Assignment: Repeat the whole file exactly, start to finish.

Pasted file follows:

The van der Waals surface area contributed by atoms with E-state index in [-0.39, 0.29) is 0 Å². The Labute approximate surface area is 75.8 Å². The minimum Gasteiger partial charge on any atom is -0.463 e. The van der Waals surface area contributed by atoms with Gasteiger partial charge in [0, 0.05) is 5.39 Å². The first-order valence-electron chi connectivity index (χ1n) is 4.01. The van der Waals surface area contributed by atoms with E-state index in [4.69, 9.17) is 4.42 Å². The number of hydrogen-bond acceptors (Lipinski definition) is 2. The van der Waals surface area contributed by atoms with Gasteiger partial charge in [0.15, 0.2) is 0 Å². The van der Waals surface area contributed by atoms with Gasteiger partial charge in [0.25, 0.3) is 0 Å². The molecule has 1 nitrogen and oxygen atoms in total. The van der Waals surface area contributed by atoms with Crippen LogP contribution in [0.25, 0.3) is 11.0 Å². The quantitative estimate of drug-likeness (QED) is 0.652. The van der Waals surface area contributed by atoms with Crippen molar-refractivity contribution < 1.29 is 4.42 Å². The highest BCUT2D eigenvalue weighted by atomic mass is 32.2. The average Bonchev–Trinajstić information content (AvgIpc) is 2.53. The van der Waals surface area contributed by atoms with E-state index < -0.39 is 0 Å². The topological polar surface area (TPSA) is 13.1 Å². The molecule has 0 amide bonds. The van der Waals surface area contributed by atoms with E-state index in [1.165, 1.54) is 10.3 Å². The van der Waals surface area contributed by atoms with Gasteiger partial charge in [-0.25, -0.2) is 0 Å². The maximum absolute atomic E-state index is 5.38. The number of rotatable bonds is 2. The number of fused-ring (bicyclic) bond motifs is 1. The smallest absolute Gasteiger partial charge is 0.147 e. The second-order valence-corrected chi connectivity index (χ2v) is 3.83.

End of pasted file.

The van der Waals surface area contributed by atoms with E-state index in [-0.39, 0.29) is 0 Å². The Labute approximate surface area is 75.8 Å². The minimum Gasteiger partial charge on any atom is -0.463 e. The van der Waals surface area contributed by atoms with Gasteiger partial charge in [0, 0.05) is 5.39 Å². The first-order valence-electron chi connectivity index (χ1n) is 4.01. The van der Waals surface area contributed by atoms with E-state index in [4.69, 9.17) is 4.42 Å². The number of hydrogen-bond acceptors (Lipinski definition) is 2. The van der Waals surface area contributed by atoms with Gasteiger partial charge in [0.15, 0.2) is 0 Å². The van der Waals surface area contributed by atoms with Gasteiger partial charge in [0.25, 0.3) is 0 Å². The molecule has 1 nitrogen and oxygen atoms in total. The van der Waals surface area contributed by atoms with Crippen LogP contribution in [0.25, 0.3) is 11.0 Å². The quantitative estimate of drug-likeness (QED) is 0.652. The van der Waals surface area contributed by atoms with Crippen molar-refractivity contribution < 1.29 is 4.42 Å². The highest BCUT2D eigenvalue weighted by atomic mass is 32.2. The average Bonchev–Trinajstić information content (AvgIpc) is 2.53. The van der Waals surface area contributed by atoms with E-state index < -0.39 is 0 Å². The topological polar surface area (TPSA) is 13.1 Å². The molecule has 0 amide bonds. The van der Waals surface area contributed by atoms with E-state index in [1.165, 1.54) is 10.3 Å². The van der Waals surface area contributed by atoms with Gasteiger partial charge in [-0.25, -0.2) is 0 Å². The maximum absolute atomic E-state index is 5.38. The number of rotatable bonds is 2. The number of fused-ring (bicyclic) bond motifs is 1. The smallest absolute Gasteiger partial charge is 0.147 e. The second-order valence-corrected chi connectivity index (χ2v) is 3.83.